Don’t even wanna know how Lisbeth learned to stitch people’s faces back together.

David Fincher is kind of hit or miss with me. I respect the hell out of his skills and at the very least, even his clunkers are well directed and visually arresting. Last year I was blown away by The Social Network and I’m happy to report that Fincher has taken this equally (but differently) bizarre adaptation and made something great out of it. I’ve never read the books nor seen the Swedish films and I’m thankful for that because, though I try to avoid it, exposure to that stuff might have colored my view of this film as I think it has with many critics and casual viewers. As it stands, The Girl With the Dragon Tattoo is a constantly interesting and consistently well-composed set of character studies masquerading as a mystery movie and flirting with neo-noir. I call it a set of character studies because the plot, though a great deal of time is spent on it, seems less important to the overall effect of the film than the development of Mikael Blomkvist (Daniel Craig) and Lisbeth Salander (Rooney Mara) as well as the assortment of secondary characters including Martin and Henrik Vanger (Stellan Skarsgaard and Christopher Plummer, respectively) who are the focal points of Mikael and Lisbeth’s investigations into the disappearance of a family member decades prior. As first Mikael alone and then he and Lisbeth together pull at the strings binding the secrets and connections between members of the Vanger family, it’s impossible not to not the complexity of the storytelling architecture involved and the confidence with which it’s explored. This is not a film that feels predictable in terms of the rules of causality normally found in this type of film. For example, the film doesn’t end where you think it’s going to but rather includes an extended denouement that focuses primarily on Lisbeth and where she is as a person by the time everything is said and done. This not only feels appropriate and fair to the character, but it also reveals where the interests of Fincher and his writers (including Stieg Larsson, the writer of the books) truly lay.

Mikael is an interesting guy, but he is in and of a world we can immediately recognize not only because it’s familiar in its realism but also because it’s familiar as a trope. He’s the obsessive journalist who takes it as a point of pride to take on big stories about big figures and come out something of a hero. When we meet him, he’s fucked up and been caught without his facts totally straight which leads to dishonor and financial ruin. This puts him in the perfect position to accept Henrik’s job offer: to outwardly pretend to be working on a biography of him, the patriarch of a rich and elusive family, but actually be working to find out what really happened to Harriet. For the first half of the movie, we spend most of our time with Mikael as he hangs around the Vangers in a particularly cold and remote part of Sweden. Meanwhile, back in Stockholm, we are also shown everything we need to know about Lisbeth to understand who she is and why she does what she does later on, when their paths cross directly.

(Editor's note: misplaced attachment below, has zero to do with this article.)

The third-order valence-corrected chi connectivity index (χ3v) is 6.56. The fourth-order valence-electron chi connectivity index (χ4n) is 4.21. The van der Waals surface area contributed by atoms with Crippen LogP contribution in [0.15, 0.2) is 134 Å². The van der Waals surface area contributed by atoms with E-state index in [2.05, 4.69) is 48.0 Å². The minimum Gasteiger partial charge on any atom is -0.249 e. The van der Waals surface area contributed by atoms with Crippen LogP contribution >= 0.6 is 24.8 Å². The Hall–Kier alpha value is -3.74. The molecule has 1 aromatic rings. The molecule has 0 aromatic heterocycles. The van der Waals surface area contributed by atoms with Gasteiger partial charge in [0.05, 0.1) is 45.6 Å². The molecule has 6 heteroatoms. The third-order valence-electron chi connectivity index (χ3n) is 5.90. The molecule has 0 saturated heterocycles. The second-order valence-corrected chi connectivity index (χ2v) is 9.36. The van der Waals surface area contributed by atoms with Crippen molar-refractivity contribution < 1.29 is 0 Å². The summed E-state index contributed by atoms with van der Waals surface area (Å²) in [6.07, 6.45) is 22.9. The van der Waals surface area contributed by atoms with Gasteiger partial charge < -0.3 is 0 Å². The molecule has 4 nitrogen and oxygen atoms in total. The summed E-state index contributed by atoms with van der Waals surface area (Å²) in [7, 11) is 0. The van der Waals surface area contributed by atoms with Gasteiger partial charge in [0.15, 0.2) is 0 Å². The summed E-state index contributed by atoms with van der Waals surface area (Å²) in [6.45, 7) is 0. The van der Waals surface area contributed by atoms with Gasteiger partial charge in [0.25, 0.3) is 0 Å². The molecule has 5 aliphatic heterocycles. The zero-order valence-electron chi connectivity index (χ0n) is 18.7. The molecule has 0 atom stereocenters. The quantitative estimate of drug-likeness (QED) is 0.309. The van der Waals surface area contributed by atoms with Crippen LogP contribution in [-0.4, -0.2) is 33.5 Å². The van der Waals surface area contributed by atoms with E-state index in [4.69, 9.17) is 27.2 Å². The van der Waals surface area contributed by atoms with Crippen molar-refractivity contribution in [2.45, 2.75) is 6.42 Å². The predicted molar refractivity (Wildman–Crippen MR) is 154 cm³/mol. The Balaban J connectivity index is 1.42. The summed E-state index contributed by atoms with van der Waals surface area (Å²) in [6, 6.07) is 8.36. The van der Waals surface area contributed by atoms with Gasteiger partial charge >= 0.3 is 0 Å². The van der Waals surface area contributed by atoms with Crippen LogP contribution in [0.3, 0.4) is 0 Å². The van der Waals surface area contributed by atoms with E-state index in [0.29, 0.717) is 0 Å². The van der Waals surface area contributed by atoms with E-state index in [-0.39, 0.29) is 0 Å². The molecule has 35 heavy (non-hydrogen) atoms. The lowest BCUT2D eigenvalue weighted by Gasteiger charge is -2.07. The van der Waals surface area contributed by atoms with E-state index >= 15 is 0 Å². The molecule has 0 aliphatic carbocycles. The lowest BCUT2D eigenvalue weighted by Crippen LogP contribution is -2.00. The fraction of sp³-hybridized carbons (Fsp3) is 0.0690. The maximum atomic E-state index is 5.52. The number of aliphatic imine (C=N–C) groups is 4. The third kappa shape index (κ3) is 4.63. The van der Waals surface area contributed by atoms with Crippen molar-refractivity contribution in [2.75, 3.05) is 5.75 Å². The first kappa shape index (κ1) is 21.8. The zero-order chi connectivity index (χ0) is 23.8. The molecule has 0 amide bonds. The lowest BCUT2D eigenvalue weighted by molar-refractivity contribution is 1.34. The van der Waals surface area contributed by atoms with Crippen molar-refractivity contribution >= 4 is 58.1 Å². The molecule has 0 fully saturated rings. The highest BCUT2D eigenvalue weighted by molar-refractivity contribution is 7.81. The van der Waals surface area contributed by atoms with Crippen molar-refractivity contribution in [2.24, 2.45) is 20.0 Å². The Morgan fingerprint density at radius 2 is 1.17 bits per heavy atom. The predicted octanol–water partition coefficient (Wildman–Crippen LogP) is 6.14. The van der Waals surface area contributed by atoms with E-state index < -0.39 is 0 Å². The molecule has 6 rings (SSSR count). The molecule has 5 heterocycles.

People have called Lisbeth and, by extension Mara’s performance, “alien” which is something I find ignorant at best and borderline offensive at worst. She’s transgressive, completely outsider, but not alien, and calling her that diminishes her while also putting her in a category that’s simply too far outside.

Good as Craig is, and he’s really as watchable as ever here, this is Rooney Mara’s movie. The lengths of transformation she undergoes in this film are already being marginalized compared to, say, the stuff that guys like Christian Bale or Daniel Day Lewis get so much credit for. The upshot is, it isn’t even just the actress transforming into Lisbeth that is so striking but how Lisbeth herself transforms, both consciously and unconsciously, deliberately and incidentally. Mara’s mastery of everything that is this character and her world, which is the shadowy place on the outskirts of the one Blomkvist lives in, sells this film so fucking hard that I care not at all that it’s a Hollywood remake of an allegedly fine Swedish film. These were just the right people to make it, and they got the right people in the roles. That matters more than anything else but I digress; I plan to talk about Lisbeth a great deal in this review.

Lisbeth’s “story” during the first half of the film is very much about how hard she has it. Due to her personality and proclivities, she is marginalized by society and considered an invalid who has to beg for access to her own money, money which she earns in quantity through her skills as an information technology-based investigator. There’s something Matrix-y about Lisbeth and the world she inhabits. The tech, the sketchy hacker types, and her dark exterior. This isn’t played for cool, though I’m sure there’s a segment of the audience who will take it as for that, which makes it very unlike the way The Matrix fetishized it’s sort of post-gothic, sex-and-latex chic. Lisbeth’s clothing, tattoos, piercings, and everything else are calculated to put people off because she doesn’t trust or like them much and they seldom give her any reason to feel different. It might be the plumage of a wounded creature completely, if not for the ferocity and ruthlessness that she can bring to bear to protect herself from the world and its predators. That quality makes her personal style like the warning colors of a poisonous lizard, very much in keeping with the dragon imagery she seems to identify with. The mistake is taking Lisbeth for her signifiers: she is the dragon, not the tattoo… she’s a total force of nature.

And, it turns out, of feminist retribution and of transgressive personhood. It’s a lot and many audiences will not be comfortable with her as a character unless they can contain her in the recognizable labels of anti-hero or, apparently, alien. Some have even mentioned the character’s probably Asperger’s in a way that is nothing short of dismissal of a figure that they misunderstand and are probably a bit afraid of. Fuck though, they should be. Lisbeth is frightening. But even so, she is recognizable and accessible to us even if her actions and behavior are extreme. The film gives us this character in her purity, doing nothing to soften her or make her more sympathetic but leaving it entirely to us. It’s a commentary in itself that people will likely find Lisbeth most agreeable when she’s cracking wise or wreaking ferocious revenge on her tormentors. She is darkly funny and reminds me quite a bit of Jesse Eisenberg’s portrayal of Mark Zuckerberg, a similarly singular personality fraught with eccentricity and that same calculated wit.